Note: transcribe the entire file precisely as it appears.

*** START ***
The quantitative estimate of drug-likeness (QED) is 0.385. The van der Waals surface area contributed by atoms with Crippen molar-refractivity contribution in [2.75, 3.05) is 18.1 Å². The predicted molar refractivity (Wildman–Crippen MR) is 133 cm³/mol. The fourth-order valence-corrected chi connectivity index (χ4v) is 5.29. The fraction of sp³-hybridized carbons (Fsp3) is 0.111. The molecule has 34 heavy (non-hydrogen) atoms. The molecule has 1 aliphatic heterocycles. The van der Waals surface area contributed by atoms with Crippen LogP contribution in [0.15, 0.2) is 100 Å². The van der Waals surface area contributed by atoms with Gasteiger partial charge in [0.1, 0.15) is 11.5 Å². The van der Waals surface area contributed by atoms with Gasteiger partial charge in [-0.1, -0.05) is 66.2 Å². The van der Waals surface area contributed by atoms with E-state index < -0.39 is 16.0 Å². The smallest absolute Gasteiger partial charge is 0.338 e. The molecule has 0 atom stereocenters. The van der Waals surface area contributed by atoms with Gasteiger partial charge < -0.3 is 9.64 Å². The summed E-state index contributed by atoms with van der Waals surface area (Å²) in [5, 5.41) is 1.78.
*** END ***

The quantitative estimate of drug-likeness (QED) is 0.385. The van der Waals surface area contributed by atoms with Crippen molar-refractivity contribution in [2.75, 3.05) is 18.1 Å². The predicted molar refractivity (Wildman–Crippen MR) is 133 cm³/mol. The fourth-order valence-corrected chi connectivity index (χ4v) is 5.29. The fraction of sp³-hybridized carbons (Fsp3) is 0.111. The molecule has 34 heavy (non-hydrogen) atoms. The molecule has 1 aliphatic heterocycles. The van der Waals surface area contributed by atoms with Crippen LogP contribution in [0.15, 0.2) is 100 Å². The van der Waals surface area contributed by atoms with Gasteiger partial charge in [0.1, 0.15) is 11.5 Å². The van der Waals surface area contributed by atoms with Gasteiger partial charge in [-0.1, -0.05) is 66.2 Å². The van der Waals surface area contributed by atoms with E-state index < -0.39 is 16.0 Å². The smallest absolute Gasteiger partial charge is 0.338 e. The molecule has 0 atom stereocenters. The van der Waals surface area contributed by atoms with Gasteiger partial charge < -0.3 is 9.64 Å². The summed E-state index contributed by atoms with van der Waals surface area (Å²) in [5, 5.41) is 1.78.